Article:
(Keeping in view the thought-provoking ideas and historical insight given by Eric Hobsbawm in his interview originally appeared in Outlook we are reproducing the same for the benefit of our readers. Already (two days ago) we published its translation in Punjabi–Editor)
The eminent historian, 87, reflects on the reasons for the “murderous barbarism of the twentieth century”, and on what the 21st might hold for humanity if its leaders do not find a way to make a break with the past.
PREM SHANKAR JHA INTERVIEWS ERIC HOBSBAWM
History’s greatest living star, Eric Hobsbawm, best known for his study of the rise of capitalism, the nation-state and the age of empires, was in Delhi last week for the Nikhil Chakravarty memorial lecture. In an interview with Prem Shankar Jha, the eminent historian, 87, reflects on the reasons for the “murderous barbarism of the twentieth century”, and on what the 21st might hold for humanity, if its leaders do not find a way to make a break with the past:

Prem Shankar Jha: In your memoirs, Interesting Times, while describing how you became a communist you asked the question “In the 1930s, seeing what was happening around us in the world, where else was one to turn? Where could one discern any hope?” I would like, in a sense, to turn that question around and ask you, what happened to the world, then, that made people forget their humanity? What dehumanised human beings to the point where they were able to systematically plan and carry out the extermination of millions of their fellow humans?

Eric Hobsbawm: I think it can be traced back to the effect of the first world war. That was the first time that war was fought on an industrial scale. It was the first war in which the productive power of industry was harnessed to the task of killing one’s enemies. The Germans called the battles that took place ‘battles of mass destruction’. But at the same time, the use of modern technology for warfare implied the beginning of a degree of barbarisation. This was particularly a result of the war in Europe.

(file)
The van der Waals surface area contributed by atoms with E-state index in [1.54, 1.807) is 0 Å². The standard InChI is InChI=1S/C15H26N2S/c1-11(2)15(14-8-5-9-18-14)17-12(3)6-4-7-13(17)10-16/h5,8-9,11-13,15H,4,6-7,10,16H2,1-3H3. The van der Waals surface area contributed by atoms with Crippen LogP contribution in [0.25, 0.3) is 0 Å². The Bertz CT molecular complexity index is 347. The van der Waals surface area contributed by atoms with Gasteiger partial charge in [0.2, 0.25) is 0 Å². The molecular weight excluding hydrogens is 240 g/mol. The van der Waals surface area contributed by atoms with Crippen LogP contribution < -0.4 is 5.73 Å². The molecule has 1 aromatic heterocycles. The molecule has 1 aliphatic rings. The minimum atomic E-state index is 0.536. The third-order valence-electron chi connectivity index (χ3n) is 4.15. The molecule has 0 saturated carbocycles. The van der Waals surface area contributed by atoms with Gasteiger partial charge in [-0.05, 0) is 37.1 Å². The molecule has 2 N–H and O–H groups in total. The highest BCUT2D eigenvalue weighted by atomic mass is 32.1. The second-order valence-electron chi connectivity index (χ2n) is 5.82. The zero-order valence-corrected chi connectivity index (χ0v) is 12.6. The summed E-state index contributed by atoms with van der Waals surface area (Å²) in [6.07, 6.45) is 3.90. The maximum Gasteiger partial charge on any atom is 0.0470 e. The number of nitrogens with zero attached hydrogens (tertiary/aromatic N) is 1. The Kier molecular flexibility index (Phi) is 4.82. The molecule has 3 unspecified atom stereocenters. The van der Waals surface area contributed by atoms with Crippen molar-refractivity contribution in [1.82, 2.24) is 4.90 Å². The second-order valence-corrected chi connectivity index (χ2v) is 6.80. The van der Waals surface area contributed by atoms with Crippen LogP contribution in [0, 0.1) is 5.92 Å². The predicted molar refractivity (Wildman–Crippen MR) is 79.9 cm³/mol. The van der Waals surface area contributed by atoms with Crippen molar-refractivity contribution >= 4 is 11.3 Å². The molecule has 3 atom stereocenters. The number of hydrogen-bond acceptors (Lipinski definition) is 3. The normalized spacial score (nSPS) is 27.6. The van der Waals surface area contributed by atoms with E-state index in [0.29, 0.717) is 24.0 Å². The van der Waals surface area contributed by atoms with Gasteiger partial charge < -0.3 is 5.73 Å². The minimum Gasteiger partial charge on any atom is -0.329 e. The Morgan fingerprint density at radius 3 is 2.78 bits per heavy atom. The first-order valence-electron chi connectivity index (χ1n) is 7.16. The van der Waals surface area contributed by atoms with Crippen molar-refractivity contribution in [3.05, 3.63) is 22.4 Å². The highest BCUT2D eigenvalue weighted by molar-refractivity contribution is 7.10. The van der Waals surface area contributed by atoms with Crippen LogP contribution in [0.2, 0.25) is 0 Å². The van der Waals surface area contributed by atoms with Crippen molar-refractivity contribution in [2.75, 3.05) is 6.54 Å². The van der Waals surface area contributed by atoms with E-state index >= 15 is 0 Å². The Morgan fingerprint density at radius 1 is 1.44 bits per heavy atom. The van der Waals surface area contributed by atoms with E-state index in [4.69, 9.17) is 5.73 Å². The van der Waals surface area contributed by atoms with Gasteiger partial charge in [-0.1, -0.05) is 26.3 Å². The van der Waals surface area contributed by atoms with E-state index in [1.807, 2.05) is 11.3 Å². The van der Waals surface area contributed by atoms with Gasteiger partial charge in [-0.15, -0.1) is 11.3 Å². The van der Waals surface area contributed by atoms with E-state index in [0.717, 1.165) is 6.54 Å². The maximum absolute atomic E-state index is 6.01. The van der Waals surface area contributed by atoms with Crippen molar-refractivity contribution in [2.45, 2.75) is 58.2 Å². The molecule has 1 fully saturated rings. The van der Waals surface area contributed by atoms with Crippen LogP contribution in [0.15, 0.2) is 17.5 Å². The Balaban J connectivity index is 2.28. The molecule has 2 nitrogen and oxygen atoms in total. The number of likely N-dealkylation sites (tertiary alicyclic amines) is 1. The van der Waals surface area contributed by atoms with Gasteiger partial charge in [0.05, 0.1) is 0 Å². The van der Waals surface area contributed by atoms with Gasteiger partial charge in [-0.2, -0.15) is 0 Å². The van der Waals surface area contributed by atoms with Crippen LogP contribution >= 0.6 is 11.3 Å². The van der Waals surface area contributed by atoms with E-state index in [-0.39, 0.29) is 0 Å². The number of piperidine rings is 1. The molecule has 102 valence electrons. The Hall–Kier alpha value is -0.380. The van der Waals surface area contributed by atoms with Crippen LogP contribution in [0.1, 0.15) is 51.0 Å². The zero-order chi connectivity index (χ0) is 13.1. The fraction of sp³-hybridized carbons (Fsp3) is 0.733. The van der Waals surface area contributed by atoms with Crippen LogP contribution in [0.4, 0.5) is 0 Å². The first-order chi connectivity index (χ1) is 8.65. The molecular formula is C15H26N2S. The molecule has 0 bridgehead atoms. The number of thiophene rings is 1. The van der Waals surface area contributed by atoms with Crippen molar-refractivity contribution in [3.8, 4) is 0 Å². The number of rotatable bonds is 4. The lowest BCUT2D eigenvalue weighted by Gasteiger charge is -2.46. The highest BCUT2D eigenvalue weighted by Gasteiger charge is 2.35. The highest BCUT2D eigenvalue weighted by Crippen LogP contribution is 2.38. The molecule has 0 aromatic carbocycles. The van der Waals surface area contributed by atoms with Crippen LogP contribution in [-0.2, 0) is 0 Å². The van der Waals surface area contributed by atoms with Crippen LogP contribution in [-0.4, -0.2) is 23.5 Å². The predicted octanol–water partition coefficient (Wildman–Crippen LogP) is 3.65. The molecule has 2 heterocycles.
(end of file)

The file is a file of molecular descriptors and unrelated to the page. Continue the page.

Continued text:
For example, poison gas was developed by a loyal German scientist, Haber (who was, incidentally, a Jew) as a way of ‘solving the problem of the western front’ (where both sides threw hundreds of thousands of troops into suicidal attacks but essentially remained where they were). The First world war thus introduced the element of unlimited destruction into war and society. This concept became so deeply rooted that it passed into language as ‘Total War’. This concept became central even to Lenin’s thinking.

The second element was ethnic nationalism. By the time of the war the belief that the standard political goal was to form a ‘nation state’ based upon a ‘people’ with a more or less homogenous ethnic composition was deeply embedded. This too was reinforced by developments after the first world war. Woodrow Wilson’s championship of freedom amounted to this for he envisaged freedom for ethnic nationalities. Ethnic nationalism in a sense emptied the older concept of the state. The Old Powers were used to living with a multiplicity of different cultures. They were inclusive in nature. But the ethnic state believed that some belonged in it, while others were outside it.